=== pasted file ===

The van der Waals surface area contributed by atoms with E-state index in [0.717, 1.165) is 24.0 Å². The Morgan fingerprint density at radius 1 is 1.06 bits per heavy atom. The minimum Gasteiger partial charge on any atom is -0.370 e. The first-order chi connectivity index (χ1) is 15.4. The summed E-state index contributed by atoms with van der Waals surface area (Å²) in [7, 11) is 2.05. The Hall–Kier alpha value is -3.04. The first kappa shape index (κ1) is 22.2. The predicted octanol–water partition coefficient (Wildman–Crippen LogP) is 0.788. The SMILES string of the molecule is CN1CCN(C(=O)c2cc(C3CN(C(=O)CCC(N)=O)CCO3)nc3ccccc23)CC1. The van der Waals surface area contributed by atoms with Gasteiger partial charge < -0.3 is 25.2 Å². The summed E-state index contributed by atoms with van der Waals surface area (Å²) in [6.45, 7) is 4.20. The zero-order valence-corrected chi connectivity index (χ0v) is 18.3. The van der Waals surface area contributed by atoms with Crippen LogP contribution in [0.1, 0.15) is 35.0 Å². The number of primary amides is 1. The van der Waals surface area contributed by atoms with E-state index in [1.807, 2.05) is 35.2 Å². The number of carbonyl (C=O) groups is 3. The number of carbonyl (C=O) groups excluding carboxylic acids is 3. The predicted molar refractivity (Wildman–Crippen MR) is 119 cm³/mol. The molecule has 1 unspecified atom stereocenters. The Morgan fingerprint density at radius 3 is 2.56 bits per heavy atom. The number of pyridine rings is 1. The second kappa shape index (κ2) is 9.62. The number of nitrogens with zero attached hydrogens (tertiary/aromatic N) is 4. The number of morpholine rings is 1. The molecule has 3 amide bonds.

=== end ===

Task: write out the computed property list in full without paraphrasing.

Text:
The van der Waals surface area contributed by atoms with E-state index in [0.717, 1.165) is 24.0 Å². The Morgan fingerprint density at radius 1 is 1.06 bits per heavy atom. The minimum Gasteiger partial charge on any atom is -0.370 e. The first-order chi connectivity index (χ1) is 15.4. The summed E-state index contributed by atoms with van der Waals surface area (Å²) in [7, 11) is 2.05. The Hall–Kier alpha value is -3.04. The first kappa shape index (κ1) is 22.2. The predicted octanol–water partition coefficient (Wildman–Crippen LogP) is 0.788. The SMILES string of the molecule is CN1CCN(C(=O)c2cc(C3CN(C(=O)CCC(N)=O)CCO3)nc3ccccc23)CC1. The van der Waals surface area contributed by atoms with Gasteiger partial charge < -0.3 is 25.2 Å². The summed E-state index contributed by atoms with van der Waals surface area (Å²) in [6.45, 7) is 4.20. The zero-order valence-corrected chi connectivity index (χ0v) is 18.3. The van der Waals surface area contributed by atoms with Crippen LogP contribution in [0.1, 0.15) is 35.0 Å². The number of primary amides is 1. The van der Waals surface area contributed by atoms with E-state index in [1.807, 2.05) is 35.2 Å². The number of carbonyl (C=O) groups is 3. The number of carbonyl (C=O) groups excluding carboxylic acids is 3. The predicted molar refractivity (Wildman–Crippen MR) is 119 cm³/mol. The molecule has 1 unspecified atom stereocenters. The Morgan fingerprint density at radius 3 is 2.56 bits per heavy atom. The number of pyridine rings is 1. The second kappa shape index (κ2) is 9.62. The number of nitrogens with zero attached hydrogens (tertiary/aromatic N) is 4. The number of morpholine rings is 1. The molecule has 3 amide bonds.